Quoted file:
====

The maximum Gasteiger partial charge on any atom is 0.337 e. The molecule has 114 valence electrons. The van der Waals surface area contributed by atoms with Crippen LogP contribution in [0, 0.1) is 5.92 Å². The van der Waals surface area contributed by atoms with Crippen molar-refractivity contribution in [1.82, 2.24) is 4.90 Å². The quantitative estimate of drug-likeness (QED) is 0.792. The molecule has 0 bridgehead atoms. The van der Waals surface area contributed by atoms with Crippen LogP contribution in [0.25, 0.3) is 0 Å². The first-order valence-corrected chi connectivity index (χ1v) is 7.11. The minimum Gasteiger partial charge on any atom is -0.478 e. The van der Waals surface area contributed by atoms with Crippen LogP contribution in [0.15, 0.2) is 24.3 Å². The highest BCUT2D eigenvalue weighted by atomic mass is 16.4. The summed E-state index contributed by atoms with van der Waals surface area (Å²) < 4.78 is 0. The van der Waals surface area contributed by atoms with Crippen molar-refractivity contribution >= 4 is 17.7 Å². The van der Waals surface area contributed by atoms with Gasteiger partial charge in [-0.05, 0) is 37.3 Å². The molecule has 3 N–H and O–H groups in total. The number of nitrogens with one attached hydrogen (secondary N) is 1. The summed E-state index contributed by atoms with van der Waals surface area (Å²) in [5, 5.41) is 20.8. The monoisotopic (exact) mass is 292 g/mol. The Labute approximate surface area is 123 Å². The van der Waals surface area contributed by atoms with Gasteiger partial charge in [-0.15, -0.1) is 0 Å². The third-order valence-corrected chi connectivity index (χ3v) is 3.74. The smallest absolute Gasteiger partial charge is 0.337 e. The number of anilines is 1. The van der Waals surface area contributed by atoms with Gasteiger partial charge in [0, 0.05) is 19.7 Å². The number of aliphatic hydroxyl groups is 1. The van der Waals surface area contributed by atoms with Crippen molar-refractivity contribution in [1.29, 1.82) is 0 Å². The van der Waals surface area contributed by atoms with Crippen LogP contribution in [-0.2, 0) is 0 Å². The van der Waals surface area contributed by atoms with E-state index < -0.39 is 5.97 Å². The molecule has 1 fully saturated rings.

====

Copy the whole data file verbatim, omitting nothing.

The maximum Gasteiger partial charge on any atom is 0.337 e. The molecule has 114 valence electrons. The van der Waals surface area contributed by atoms with Crippen LogP contribution in [0, 0.1) is 5.92 Å². The van der Waals surface area contributed by atoms with Crippen molar-refractivity contribution in [1.82, 2.24) is 4.90 Å². The quantitative estimate of drug-likeness (QED) is 0.792. The molecule has 0 bridgehead atoms. The van der Waals surface area contributed by atoms with Crippen LogP contribution in [0.25, 0.3) is 0 Å². The first-order valence-corrected chi connectivity index (χ1v) is 7.11. The minimum Gasteiger partial charge on any atom is -0.478 e. The van der Waals surface area contributed by atoms with Crippen LogP contribution in [0.15, 0.2) is 24.3 Å². The highest BCUT2D eigenvalue weighted by atomic mass is 16.4. The summed E-state index contributed by atoms with van der Waals surface area (Å²) < 4.78 is 0. The van der Waals surface area contributed by atoms with Crippen molar-refractivity contribution >= 4 is 17.7 Å². The van der Waals surface area contributed by atoms with Gasteiger partial charge in [-0.05, 0) is 37.3 Å². The molecule has 3 N–H and O–H groups in total. The number of nitrogens with one attached hydrogen (secondary N) is 1. The summed E-state index contributed by atoms with van der Waals surface area (Å²) in [5, 5.41) is 20.8. The monoisotopic (exact) mass is 292 g/mol. The Labute approximate surface area is 123 Å². The van der Waals surface area contributed by atoms with Gasteiger partial charge in [-0.15, -0.1) is 0 Å². The third-order valence-corrected chi connectivity index (χ3v) is 3.74. The smallest absolute Gasteiger partial charge is 0.337 e. The number of anilines is 1. The van der Waals surface area contributed by atoms with Gasteiger partial charge in [0, 0.05) is 19.7 Å². The number of aliphatic hydroxyl groups is 1. The van der Waals surface area contributed by atoms with Crippen molar-refractivity contribution in [1.29, 1.82) is 0 Å². The van der Waals surface area contributed by atoms with Crippen LogP contribution in [-0.2, 0) is 0 Å². The van der Waals surface area contributed by atoms with E-state index < -0.39 is 5.97 Å². The molecule has 1 fully saturated rings.